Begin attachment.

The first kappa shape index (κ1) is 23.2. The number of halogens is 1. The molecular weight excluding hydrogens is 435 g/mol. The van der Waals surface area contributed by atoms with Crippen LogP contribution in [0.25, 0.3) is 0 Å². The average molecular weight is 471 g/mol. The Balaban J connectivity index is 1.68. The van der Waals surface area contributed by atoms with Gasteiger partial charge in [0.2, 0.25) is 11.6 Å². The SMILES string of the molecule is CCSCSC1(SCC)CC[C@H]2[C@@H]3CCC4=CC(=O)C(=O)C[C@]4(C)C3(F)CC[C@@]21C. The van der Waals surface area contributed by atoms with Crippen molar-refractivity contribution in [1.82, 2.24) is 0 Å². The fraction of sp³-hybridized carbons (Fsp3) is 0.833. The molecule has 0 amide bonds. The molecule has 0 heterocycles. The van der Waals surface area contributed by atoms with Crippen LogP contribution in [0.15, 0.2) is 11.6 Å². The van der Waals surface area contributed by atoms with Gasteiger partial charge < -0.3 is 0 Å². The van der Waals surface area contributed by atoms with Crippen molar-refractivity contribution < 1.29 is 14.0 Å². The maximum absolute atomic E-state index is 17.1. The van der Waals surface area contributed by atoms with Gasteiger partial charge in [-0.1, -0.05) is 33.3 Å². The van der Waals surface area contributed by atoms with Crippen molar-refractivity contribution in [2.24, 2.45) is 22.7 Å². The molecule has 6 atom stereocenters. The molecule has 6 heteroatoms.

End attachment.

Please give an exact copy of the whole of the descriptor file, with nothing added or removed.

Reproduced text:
The first kappa shape index (κ1) is 23.2. The number of halogens is 1. The molecular weight excluding hydrogens is 435 g/mol. The van der Waals surface area contributed by atoms with Crippen LogP contribution in [0.25, 0.3) is 0 Å². The average molecular weight is 471 g/mol. The Balaban J connectivity index is 1.68. The van der Waals surface area contributed by atoms with Gasteiger partial charge in [0.2, 0.25) is 11.6 Å². The SMILES string of the molecule is CCSCSC1(SCC)CC[C@H]2[C@@H]3CCC4=CC(=O)C(=O)C[C@]4(C)C3(F)CC[C@@]21C. The van der Waals surface area contributed by atoms with Crippen molar-refractivity contribution in [1.82, 2.24) is 0 Å². The fraction of sp³-hybridized carbons (Fsp3) is 0.833. The molecule has 0 amide bonds. The molecule has 0 heterocycles. The van der Waals surface area contributed by atoms with Crippen LogP contribution in [0.15, 0.2) is 11.6 Å². The van der Waals surface area contributed by atoms with Gasteiger partial charge < -0.3 is 0 Å². The van der Waals surface area contributed by atoms with Crippen molar-refractivity contribution < 1.29 is 14.0 Å². The maximum absolute atomic E-state index is 17.1. The van der Waals surface area contributed by atoms with Gasteiger partial charge in [-0.1, -0.05) is 33.3 Å². The van der Waals surface area contributed by atoms with Crippen molar-refractivity contribution in [2.24, 2.45) is 22.7 Å². The molecule has 6 atom stereocenters. The molecule has 6 heteroatoms.